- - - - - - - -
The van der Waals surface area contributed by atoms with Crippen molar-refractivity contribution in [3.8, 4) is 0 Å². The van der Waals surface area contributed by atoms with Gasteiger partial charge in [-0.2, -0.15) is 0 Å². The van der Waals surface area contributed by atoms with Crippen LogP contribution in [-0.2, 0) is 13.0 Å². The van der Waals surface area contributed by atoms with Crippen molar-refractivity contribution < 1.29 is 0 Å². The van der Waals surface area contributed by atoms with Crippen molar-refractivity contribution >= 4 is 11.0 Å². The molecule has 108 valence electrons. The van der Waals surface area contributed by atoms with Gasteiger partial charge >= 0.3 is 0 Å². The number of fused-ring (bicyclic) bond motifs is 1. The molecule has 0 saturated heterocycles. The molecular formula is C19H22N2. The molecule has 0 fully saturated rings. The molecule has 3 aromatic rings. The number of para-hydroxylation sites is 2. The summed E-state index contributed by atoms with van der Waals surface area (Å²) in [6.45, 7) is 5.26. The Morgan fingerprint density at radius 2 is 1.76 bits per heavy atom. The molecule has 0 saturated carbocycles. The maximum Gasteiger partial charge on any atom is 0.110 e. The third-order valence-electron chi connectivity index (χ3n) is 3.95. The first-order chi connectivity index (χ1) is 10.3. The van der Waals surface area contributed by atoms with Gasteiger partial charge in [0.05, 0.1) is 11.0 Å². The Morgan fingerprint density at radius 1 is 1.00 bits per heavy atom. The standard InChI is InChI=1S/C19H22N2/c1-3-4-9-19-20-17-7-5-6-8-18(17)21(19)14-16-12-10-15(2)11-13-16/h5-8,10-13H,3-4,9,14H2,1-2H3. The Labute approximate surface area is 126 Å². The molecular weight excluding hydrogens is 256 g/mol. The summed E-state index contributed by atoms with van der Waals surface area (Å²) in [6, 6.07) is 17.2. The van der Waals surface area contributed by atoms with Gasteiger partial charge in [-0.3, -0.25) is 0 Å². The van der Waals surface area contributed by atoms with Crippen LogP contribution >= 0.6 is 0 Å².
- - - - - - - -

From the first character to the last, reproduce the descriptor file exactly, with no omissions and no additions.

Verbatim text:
The van der Waals surface area contributed by atoms with Crippen molar-refractivity contribution in [3.8, 4) is 0 Å². The van der Waals surface area contributed by atoms with Gasteiger partial charge in [-0.2, -0.15) is 0 Å². The van der Waals surface area contributed by atoms with Crippen LogP contribution in [-0.2, 0) is 13.0 Å². The van der Waals surface area contributed by atoms with Crippen molar-refractivity contribution < 1.29 is 0 Å². The van der Waals surface area contributed by atoms with Crippen molar-refractivity contribution >= 4 is 11.0 Å². The molecule has 108 valence electrons. The van der Waals surface area contributed by atoms with Gasteiger partial charge >= 0.3 is 0 Å². The number of fused-ring (bicyclic) bond motifs is 1. The molecule has 0 saturated heterocycles. The molecular formula is C19H22N2. The molecule has 0 fully saturated rings. The molecule has 3 aromatic rings. The number of para-hydroxylation sites is 2. The summed E-state index contributed by atoms with van der Waals surface area (Å²) in [6.45, 7) is 5.26. The Morgan fingerprint density at radius 2 is 1.76 bits per heavy atom. The molecule has 0 saturated carbocycles. The maximum Gasteiger partial charge on any atom is 0.110 e. The third-order valence-electron chi connectivity index (χ3n) is 3.95. The first-order chi connectivity index (χ1) is 10.3. The van der Waals surface area contributed by atoms with Gasteiger partial charge in [0.05, 0.1) is 11.0 Å². The Morgan fingerprint density at radius 1 is 1.00 bits per heavy atom. The standard InChI is InChI=1S/C19H22N2/c1-3-4-9-19-20-17-7-5-6-8-18(17)21(19)14-16-12-10-15(2)11-13-16/h5-8,10-13H,3-4,9,14H2,1-2H3. The Labute approximate surface area is 126 Å². The molecular weight excluding hydrogens is 256 g/mol. The summed E-state index contributed by atoms with van der Waals surface area (Å²) in [6, 6.07) is 17.2. The van der Waals surface area contributed by atoms with Gasteiger partial charge in [-0.3, -0.25) is 0 Å². The van der Waals surface area contributed by atoms with Crippen LogP contribution >= 0.6 is 0 Å².